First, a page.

My 7th grade Language Arts / Literature classes are working to improve our lives through research based on our interests. What will we learn? What message will we share? This blog is a log of our learning experiences, mine and the students'... HOME - SEE ALL POSTS . Check out the LiveBinder to see what other teachers are doing during their Genius Hour time!

Saturday, April 19, 2014

THRIVE

I am writing my first "blog tour" post! Thank you for this opportunity, Jen Vincent & Meenoo Rami!

On this tour, readers of THRIVE: 5 Ways to (Re)Invigorate Your Teaching by Meenoo Rami are giving their own thoughts about what struck them from this book. I will do the same, and yet, from a different angle.

I know THRIVE will be very beneficial for new teachers, or teachers who are in a slump and need a boost. I got the most out of chapter five - "Empower Your Students." This has been my focus this year, and I want to look at THRIVE through this lens. How could the ideas in Meenoo Rami's book apply to my students? I will be handing this helpful book to a teacher who feels she or he needs to be reinvigorated, but I'm going to use this book to my advantage to help me empower my students even more. I'm going to look at each chapter through the eyes of my students. How can I empower my students even more by sharing tips for teachers in this gem of a book?

Turn to Mentors
     My question: How can my 7th graders turn to mentors?
     Find one teacher who you can turn to when you need assistance - or find multiple teachers you can turn to for different reasons. Have on hand friends who can do the same. Who do you go to when you need to vent your frustrations? Who do you go to when you can't understand your homework? Who do you go to when you need fashion advice? ;-) If you are missing someone in your life who can help you with a question you have, ask around. Use your friends and teachers to find that next resource - that next connection. In turn, make sure you are showing thanks and help in ways you know how. Share with these mentors your own genius - your own unique skills.

Join and Build Networks
     My question: How can my 7th graders join and build networks?
     Do you want to get better at what you love? Start blogging about your passions. Connecting with others who have the same passions will help you access knowledge, create knowledge, and share your own knowledge. Another way to connect is through Your Sphere - a safe place to share your skills with others and even help the world be a little better. From there, you can #Choose2Matter! The best person to help you build a network for helping others - Angela Maiers“The purpose of life is not to be happy. It is to be useful, to be honorable, to be compassionate, to have it make some difference that you have lived and lived well.” ~Ralph Waldo Emerson. You can do this by joining and building networks with others who want to make this world a better place.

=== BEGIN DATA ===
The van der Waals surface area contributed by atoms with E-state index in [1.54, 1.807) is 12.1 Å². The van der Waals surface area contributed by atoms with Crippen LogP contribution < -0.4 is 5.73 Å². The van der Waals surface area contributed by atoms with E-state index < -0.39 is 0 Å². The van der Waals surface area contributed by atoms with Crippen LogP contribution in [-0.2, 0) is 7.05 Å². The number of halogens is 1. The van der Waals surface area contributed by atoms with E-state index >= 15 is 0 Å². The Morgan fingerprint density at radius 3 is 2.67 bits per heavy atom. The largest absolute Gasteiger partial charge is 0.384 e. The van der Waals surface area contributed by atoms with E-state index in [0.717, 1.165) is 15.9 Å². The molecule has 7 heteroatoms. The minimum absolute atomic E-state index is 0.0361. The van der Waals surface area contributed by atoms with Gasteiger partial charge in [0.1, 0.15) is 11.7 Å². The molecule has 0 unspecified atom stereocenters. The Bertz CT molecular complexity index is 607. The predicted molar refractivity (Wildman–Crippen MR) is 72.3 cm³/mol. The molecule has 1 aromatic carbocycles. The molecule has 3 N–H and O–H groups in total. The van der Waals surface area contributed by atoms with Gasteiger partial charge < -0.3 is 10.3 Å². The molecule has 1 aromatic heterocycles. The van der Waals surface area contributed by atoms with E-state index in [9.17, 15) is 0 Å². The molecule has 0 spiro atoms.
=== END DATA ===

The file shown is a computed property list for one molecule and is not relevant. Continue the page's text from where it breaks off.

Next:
Keep Your Work Intellectually Challenging
     My question: How can my 7th graders (who are bored because our work is "too easy") keep their work intellectually challenging?
     You're not "getting anything" out of your classes? It's time to learn on your own. Let's face it - you are not likely to be interested in EVERY class you take, but know that you CAN become more interested (and thus, more invested) in each class by pursuing what you want to know about the subject. Finished with the homework from the most boring class in the world? Time to look for resources related to that topic that will challenge you. Don't want to learn about the different types of rocks? Research WHY knowing these types of rocks is important. Research the rock that might lie beneath the grass in your yard. Is it okay to have these rocks there, or should they be taken out in order for you to have a lush lawn? You can diagram sentences in your sleep? Give yourself a speech by someone famous to try to diagram. What makes this speech so special - can you figure it out from the patterns in the sentences? If you're a big reader, how do the structure of the sentences your favorite author uses make it such great writing?